Issue #54: Understanding Balance Sheet Capacity
Part 2: A Deeper Dive
In this issue of Monetary Mechanics, I am going to do a deeper dive into the concept of bank balance sheet capacity as money.
Just as a reminder, the Bank for International Settlements, who I agree with, defines “balance sheet capacity” as the following:
The banking sector has a well-defined “balance sheet capacity” that encapsulates its ability to take on risky exposures, and the fluctuation in this capacity is the engine that drives the financial cycle. The notion of “balance sheet capacity” sits uncomfortably with textbook discussions of how balance sheets are constructed.1
In this issue of Monetary Mechanics, I am going to transition from abstractions to some concrete examples that would better explain the concept of bank balance sheet capacity as money.
Bank Balance Sheet Capacity
Let’s consider a scenario in which an individual takes out a mortgage to buy a new house or a business takes out a loan to invest in a new factory. Immediately prior to the mortgage or loan being taken out, they did not even exist, and neither did the bank deposits associated with them.
However, this does not mean that the bank did not have the capacity to give out the mortgage or loan – there simply was no client/customer willing to take the other side yet.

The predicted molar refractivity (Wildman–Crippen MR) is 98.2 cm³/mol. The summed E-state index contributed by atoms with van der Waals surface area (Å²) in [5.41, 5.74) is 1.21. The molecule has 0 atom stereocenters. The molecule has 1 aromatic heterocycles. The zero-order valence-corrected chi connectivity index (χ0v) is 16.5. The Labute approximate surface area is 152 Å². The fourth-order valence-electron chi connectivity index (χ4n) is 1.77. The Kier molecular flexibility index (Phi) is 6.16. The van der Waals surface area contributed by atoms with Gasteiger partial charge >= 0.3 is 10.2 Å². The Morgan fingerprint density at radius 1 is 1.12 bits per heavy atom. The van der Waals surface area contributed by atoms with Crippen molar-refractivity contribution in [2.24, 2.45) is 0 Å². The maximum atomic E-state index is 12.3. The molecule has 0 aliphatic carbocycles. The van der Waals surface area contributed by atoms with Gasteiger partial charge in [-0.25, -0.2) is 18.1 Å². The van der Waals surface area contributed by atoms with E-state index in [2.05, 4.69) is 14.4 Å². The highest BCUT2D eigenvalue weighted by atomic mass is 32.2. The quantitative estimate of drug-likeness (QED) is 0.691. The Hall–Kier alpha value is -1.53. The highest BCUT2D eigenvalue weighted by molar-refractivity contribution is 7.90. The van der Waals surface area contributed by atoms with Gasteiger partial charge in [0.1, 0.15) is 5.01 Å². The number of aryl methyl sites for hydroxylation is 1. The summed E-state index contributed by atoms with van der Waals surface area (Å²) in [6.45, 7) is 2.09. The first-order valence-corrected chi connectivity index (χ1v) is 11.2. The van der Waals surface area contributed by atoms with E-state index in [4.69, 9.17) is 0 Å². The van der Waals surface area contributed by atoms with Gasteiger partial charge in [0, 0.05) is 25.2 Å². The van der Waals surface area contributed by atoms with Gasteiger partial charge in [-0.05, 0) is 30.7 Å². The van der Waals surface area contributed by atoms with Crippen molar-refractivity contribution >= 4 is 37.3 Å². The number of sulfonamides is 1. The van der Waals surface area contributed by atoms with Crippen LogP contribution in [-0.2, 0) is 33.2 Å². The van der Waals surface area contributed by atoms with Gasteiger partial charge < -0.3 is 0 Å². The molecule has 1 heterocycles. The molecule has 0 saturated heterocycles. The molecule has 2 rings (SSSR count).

The same concept can also be applied to the other side of the transaction. Just because the mortgage or loan was not taken out does not mean that the client/customer did not have the capacity to take out the mortgage or loan – there simply was no bank willing to take the other side yet. The consumer always had the ability to do so – it simply had not happened yet.
Let’s also consider the possibility that perhaps both the individual or business and the bank have the ability to participate in this transaction but choose not to for whatever reason. On the one hand, perhaps the individual or business is worried about the possibility of a downturn in the economy. On the other hand, perhaps the bank is worried about the possibility of repayment.
Personally, I believe that this distinction is one of the most important, but overlooked, concepts in money and banking. If money is considered as purchasing power, as something that enables the exchange of commerce, then what matters the most is the ability to undertake a transaction.